Caryn Hartglass: Well that’s a good one.
Gary De Mattei: How do you say to them, “I understand”? And that’s the other thing an actor needs to spend a lifetime of study doing, is empathy. Somewhere along the way, when they were hard-wired, they were really abused; and they were really, really just verbally, psychologically, physically beaten and somewhere they just shut down. And I don’t know how to reach them, other than letting them know that we all have a story. We all have that moment where we’ve shut down and closed that open heart that we were born with; and it’s taken a lot of work to open it back up. And just go with your gut, as you have always said, we all know that it’s wrong. I knew that it was wrong before I did it. I knew that it was wrong to kill animals and eat them; I knew that was wrong when I first saw an animal when I was 12 years old on my uncle’s farm, get slaughtered. I knew that was wrong and I hated everybody involved in that slaughtering. But then the people that I put my faith and trust in said, “Oh no. That’s how we have to live our lives. We have to raise these animals and we have to raise them and then we have to kill them and eat them.” And again – bullshit, no you don’t. I know a lot of people out there that I think are great people; and they are in this business of ‘happy meat’ and raising animals humanely. And saying their children only drink milk that is raw and pure and happily raised. And again, I say bullshit to you. You are lying to yourself! You are lying to yourself and you are lying to your children – and you call yourselves Christian or you call yourselves Jews or you call yourselves people of God and you know what? Bullshit. You are not. And I am sorry, I love you, but I was like you at one time and I say that you need to do a little more work.
Caryn Hartglass: Well, we were just talking about that, Gary, you were reading something – we’re always reading one thing or another – mainstream media does not call out the bullshit enough; maybe they are just starting, but they don’t. And somehow they feel like they have to have all kinds of logical and intelligent conversations and discussions to show that something is a lie. But something’s are just like you say – they are just bullshit.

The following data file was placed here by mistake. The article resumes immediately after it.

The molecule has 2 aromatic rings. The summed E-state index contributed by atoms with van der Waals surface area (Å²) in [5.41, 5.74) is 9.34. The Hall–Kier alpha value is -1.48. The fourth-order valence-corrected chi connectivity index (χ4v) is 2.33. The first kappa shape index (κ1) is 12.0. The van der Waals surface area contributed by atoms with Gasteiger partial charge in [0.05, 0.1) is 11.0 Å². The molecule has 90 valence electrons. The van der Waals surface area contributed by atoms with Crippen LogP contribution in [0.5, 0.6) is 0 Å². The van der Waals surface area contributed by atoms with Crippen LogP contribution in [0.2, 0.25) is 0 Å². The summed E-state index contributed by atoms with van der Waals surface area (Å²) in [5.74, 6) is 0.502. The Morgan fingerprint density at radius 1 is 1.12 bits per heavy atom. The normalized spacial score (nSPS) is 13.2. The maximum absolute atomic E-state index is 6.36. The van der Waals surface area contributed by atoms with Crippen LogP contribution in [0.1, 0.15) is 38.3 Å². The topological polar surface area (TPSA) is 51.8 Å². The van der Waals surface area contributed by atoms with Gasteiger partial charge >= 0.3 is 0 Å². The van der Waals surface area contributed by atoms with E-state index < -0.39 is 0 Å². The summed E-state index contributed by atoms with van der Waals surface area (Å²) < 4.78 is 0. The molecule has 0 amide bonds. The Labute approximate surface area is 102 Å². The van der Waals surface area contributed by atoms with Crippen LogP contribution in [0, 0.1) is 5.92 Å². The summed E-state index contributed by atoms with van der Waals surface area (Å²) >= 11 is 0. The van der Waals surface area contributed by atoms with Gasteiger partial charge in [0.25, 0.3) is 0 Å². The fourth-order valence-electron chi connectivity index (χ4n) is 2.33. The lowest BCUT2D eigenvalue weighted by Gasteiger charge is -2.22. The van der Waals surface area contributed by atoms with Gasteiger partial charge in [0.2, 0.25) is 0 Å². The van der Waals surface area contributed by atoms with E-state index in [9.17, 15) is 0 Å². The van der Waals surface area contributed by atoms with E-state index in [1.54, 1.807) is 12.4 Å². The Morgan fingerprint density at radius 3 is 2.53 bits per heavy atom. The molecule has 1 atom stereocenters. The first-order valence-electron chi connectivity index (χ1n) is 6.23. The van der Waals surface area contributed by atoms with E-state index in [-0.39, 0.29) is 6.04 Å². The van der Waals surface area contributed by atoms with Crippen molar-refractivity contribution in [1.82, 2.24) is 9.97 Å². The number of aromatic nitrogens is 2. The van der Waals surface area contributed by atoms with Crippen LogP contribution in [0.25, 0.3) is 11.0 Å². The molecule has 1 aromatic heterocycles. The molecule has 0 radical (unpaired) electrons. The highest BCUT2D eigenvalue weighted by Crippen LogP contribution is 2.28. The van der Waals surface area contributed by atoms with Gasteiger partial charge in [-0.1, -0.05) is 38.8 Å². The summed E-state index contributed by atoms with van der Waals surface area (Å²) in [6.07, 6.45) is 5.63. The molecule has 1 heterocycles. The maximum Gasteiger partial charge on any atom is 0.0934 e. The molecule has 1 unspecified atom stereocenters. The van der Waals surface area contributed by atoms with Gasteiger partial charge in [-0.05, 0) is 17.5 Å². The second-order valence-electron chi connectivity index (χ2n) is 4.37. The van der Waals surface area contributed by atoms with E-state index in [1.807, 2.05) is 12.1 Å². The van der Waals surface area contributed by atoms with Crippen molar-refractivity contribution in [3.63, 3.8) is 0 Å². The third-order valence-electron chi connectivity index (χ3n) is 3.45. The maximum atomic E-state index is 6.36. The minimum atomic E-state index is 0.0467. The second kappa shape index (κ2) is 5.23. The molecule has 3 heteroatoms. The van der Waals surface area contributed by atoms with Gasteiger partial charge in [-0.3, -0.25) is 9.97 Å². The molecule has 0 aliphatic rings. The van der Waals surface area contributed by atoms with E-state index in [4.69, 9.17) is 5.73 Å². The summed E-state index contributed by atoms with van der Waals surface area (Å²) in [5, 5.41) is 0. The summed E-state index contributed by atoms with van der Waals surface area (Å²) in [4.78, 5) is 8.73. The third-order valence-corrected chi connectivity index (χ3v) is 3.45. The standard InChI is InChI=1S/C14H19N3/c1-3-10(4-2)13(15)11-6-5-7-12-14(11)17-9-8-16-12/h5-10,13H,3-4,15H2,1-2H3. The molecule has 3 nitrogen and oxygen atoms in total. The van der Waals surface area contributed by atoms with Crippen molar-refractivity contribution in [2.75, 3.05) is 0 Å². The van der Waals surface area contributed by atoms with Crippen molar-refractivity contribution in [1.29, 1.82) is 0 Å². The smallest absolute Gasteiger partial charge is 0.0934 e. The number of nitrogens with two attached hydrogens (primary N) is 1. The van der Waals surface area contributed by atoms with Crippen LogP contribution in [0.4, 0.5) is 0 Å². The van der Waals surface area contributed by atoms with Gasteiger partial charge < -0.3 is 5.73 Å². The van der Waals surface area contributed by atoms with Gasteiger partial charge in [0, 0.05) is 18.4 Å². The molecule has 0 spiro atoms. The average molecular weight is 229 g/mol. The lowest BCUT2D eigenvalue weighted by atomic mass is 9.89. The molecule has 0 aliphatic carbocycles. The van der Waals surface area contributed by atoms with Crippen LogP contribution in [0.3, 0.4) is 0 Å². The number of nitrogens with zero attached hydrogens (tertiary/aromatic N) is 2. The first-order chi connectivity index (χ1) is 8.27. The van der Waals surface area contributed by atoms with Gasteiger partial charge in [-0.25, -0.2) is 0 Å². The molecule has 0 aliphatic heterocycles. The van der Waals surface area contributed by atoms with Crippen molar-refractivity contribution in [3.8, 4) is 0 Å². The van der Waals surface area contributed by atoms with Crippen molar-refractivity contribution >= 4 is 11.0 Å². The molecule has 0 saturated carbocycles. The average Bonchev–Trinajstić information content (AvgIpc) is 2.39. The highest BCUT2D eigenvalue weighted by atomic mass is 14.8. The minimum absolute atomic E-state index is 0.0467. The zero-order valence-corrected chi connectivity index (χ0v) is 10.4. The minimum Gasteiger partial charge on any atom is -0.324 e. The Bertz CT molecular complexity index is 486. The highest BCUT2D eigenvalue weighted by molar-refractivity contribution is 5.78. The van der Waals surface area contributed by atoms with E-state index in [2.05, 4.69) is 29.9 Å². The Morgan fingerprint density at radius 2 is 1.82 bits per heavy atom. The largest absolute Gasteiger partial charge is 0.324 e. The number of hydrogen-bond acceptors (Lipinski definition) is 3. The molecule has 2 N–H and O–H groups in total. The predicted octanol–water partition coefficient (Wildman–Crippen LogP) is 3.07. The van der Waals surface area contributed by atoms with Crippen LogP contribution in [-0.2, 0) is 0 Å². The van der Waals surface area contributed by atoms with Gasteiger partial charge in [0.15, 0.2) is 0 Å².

Gary De Mattei: Right. We do this thing here at Responsible Eating and Living around the holidays – I was raised Catholic, you were raised Jewish and neither of us are in therapy which is pretty amazing – I think a form of therapy is food. A lot of people use food as a drug. There are a lot of addictive qualities to a lot of foods out there that we eat; and there are also destructive qualities. One of the things we were reading the other day, which was a report – a recent piece done by Chris Hedges, who went vegan not long ago – but Chris talks about the use of opioids worldwide and more than 33,000 people died in this country in 2015 from opioid overdose. And here’s one of the facts: United States consumes 80% of opioids used worldwide.
Caryn Hartglass: 80%!
Gary De Mattei: 80%. There are 300 million prescriptions written and 24 billion dollars spent annually in the US for painkillers. Americans supplement this mostly legal addiction with over 100 billion dollars a year in illicit marijuana, cocaine, methamphetamine, and heroin. And nearly 1400 US adults, one in every 13, regularly abuse alcohol. But then he goes on to talk about if that’s not enough, there’s gambling and it’s just – I could go on for days,